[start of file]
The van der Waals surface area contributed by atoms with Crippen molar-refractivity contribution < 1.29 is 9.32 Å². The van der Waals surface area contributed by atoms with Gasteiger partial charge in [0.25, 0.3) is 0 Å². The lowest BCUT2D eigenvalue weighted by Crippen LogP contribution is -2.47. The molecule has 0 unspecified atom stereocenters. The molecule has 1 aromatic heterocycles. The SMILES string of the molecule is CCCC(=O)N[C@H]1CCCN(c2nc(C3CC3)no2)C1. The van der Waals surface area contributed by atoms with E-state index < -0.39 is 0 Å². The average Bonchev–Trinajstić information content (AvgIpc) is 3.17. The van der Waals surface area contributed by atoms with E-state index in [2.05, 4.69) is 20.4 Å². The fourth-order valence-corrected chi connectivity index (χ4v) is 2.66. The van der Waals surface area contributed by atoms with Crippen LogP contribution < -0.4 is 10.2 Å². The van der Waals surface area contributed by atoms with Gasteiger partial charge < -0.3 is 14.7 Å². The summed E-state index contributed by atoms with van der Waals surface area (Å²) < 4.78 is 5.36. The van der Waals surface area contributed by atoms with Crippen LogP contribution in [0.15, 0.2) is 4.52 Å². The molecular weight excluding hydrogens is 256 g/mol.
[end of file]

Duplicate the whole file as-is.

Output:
The van der Waals surface area contributed by atoms with Crippen molar-refractivity contribution < 1.29 is 9.32 Å². The van der Waals surface area contributed by atoms with Gasteiger partial charge in [0.25, 0.3) is 0 Å². The lowest BCUT2D eigenvalue weighted by Crippen LogP contribution is -2.47. The molecule has 0 unspecified atom stereocenters. The molecule has 1 aromatic heterocycles. The SMILES string of the molecule is CCCC(=O)N[C@H]1CCCN(c2nc(C3CC3)no2)C1. The van der Waals surface area contributed by atoms with E-state index < -0.39 is 0 Å². The average Bonchev–Trinajstić information content (AvgIpc) is 3.17. The van der Waals surface area contributed by atoms with E-state index in [2.05, 4.69) is 20.4 Å². The fourth-order valence-corrected chi connectivity index (χ4v) is 2.66. The van der Waals surface area contributed by atoms with Crippen LogP contribution < -0.4 is 10.2 Å². The van der Waals surface area contributed by atoms with Gasteiger partial charge < -0.3 is 14.7 Å². The summed E-state index contributed by atoms with van der Waals surface area (Å²) < 4.78 is 5.36. The van der Waals surface area contributed by atoms with Crippen LogP contribution in [0.15, 0.2) is 4.52 Å². The molecular weight excluding hydrogens is 256 g/mol.